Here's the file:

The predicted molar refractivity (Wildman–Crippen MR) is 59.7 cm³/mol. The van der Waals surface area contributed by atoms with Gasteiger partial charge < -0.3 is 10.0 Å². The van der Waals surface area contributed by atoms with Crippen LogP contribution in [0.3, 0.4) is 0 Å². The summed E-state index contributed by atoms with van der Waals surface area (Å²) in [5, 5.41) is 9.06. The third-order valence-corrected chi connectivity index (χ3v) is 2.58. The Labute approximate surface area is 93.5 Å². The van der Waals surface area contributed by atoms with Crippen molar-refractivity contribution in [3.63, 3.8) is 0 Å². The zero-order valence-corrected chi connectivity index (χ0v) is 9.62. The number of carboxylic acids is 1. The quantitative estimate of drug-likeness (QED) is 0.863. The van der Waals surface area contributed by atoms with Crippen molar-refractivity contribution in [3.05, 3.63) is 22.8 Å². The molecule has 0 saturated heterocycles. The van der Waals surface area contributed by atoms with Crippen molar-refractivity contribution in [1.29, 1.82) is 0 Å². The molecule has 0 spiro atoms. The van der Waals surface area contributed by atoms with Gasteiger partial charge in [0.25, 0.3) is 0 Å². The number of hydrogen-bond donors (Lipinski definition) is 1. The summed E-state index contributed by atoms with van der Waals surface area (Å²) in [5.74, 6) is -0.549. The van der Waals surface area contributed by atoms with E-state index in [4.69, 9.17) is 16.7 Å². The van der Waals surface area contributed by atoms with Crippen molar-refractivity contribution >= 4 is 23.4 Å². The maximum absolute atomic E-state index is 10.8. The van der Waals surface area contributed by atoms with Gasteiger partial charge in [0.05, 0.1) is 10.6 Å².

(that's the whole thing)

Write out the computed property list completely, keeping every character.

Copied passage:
The predicted molar refractivity (Wildman–Crippen MR) is 59.7 cm³/mol. The van der Waals surface area contributed by atoms with Gasteiger partial charge < -0.3 is 10.0 Å². The van der Waals surface area contributed by atoms with Crippen LogP contribution in [0.3, 0.4) is 0 Å². The summed E-state index contributed by atoms with van der Waals surface area (Å²) in [5, 5.41) is 9.06. The third-order valence-corrected chi connectivity index (χ3v) is 2.58. The Labute approximate surface area is 93.5 Å². The van der Waals surface area contributed by atoms with Crippen molar-refractivity contribution in [3.63, 3.8) is 0 Å². The zero-order valence-corrected chi connectivity index (χ0v) is 9.62. The number of carboxylic acids is 1. The quantitative estimate of drug-likeness (QED) is 0.863. The van der Waals surface area contributed by atoms with Crippen molar-refractivity contribution in [3.05, 3.63) is 22.8 Å². The molecule has 0 saturated heterocycles. The van der Waals surface area contributed by atoms with Crippen molar-refractivity contribution in [1.29, 1.82) is 0 Å². The molecule has 0 spiro atoms. The van der Waals surface area contributed by atoms with Gasteiger partial charge in [0.25, 0.3) is 0 Å². The number of hydrogen-bond donors (Lipinski definition) is 1. The summed E-state index contributed by atoms with van der Waals surface area (Å²) in [5.74, 6) is -0.549. The van der Waals surface area contributed by atoms with E-state index in [4.69, 9.17) is 16.7 Å². The van der Waals surface area contributed by atoms with Crippen molar-refractivity contribution >= 4 is 23.4 Å². The maximum absolute atomic E-state index is 10.8. The van der Waals surface area contributed by atoms with Gasteiger partial charge in [0.05, 0.1) is 10.6 Å².